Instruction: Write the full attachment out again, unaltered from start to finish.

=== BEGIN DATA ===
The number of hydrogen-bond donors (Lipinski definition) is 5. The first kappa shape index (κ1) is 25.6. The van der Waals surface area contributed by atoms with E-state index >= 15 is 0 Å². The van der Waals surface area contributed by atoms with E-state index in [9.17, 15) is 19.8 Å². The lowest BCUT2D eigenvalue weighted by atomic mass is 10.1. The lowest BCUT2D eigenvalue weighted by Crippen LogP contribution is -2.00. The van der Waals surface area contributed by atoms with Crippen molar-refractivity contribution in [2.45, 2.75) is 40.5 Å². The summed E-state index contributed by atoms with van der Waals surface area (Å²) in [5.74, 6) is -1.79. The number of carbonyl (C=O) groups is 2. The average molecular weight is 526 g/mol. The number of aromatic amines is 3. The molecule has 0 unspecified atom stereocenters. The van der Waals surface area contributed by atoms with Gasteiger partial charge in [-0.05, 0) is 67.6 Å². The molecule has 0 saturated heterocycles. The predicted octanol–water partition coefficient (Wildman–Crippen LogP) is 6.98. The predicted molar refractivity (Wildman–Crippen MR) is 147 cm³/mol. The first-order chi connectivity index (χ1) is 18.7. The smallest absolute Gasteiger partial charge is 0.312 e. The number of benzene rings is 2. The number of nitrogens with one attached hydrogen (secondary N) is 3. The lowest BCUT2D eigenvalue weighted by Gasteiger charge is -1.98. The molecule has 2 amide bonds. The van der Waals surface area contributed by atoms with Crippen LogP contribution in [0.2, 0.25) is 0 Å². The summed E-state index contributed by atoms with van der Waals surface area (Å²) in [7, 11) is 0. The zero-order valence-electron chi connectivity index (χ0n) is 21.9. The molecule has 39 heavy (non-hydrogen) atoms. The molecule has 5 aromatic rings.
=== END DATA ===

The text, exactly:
The number of hydrogen-bond donors (Lipinski definition) is 5. The first kappa shape index (κ1) is 25.6. The van der Waals surface area contributed by atoms with E-state index >= 15 is 0 Å². The van der Waals surface area contributed by atoms with E-state index in [9.17, 15) is 19.8 Å². The lowest BCUT2D eigenvalue weighted by atomic mass is 10.1. The lowest BCUT2D eigenvalue weighted by Crippen LogP contribution is -2.00. The van der Waals surface area contributed by atoms with Crippen molar-refractivity contribution in [2.45, 2.75) is 40.5 Å². The summed E-state index contributed by atoms with van der Waals surface area (Å²) in [5.74, 6) is -1.79. The number of carbonyl (C=O) groups is 2. The average molecular weight is 526 g/mol. The number of aromatic amines is 3. The molecule has 0 unspecified atom stereocenters. The van der Waals surface area contributed by atoms with Gasteiger partial charge in [-0.05, 0) is 67.6 Å². The molecule has 0 saturated heterocycles. The predicted octanol–water partition coefficient (Wildman–Crippen LogP) is 6.98. The predicted molar refractivity (Wildman–Crippen MR) is 147 cm³/mol. The first-order chi connectivity index (χ1) is 18.7. The smallest absolute Gasteiger partial charge is 0.312 e. The number of benzene rings is 2. The number of nitrogens with one attached hydrogen (secondary N) is 3. The lowest BCUT2D eigenvalue weighted by Gasteiger charge is -1.98. The molecule has 2 amide bonds. The van der Waals surface area contributed by atoms with Crippen LogP contribution in [0.2, 0.25) is 0 Å². The summed E-state index contributed by atoms with van der Waals surface area (Å²) in [7, 11) is 0. The zero-order valence-electron chi connectivity index (χ0n) is 21.9. The molecule has 39 heavy (non-hydrogen) atoms. The molecule has 5 aromatic rings.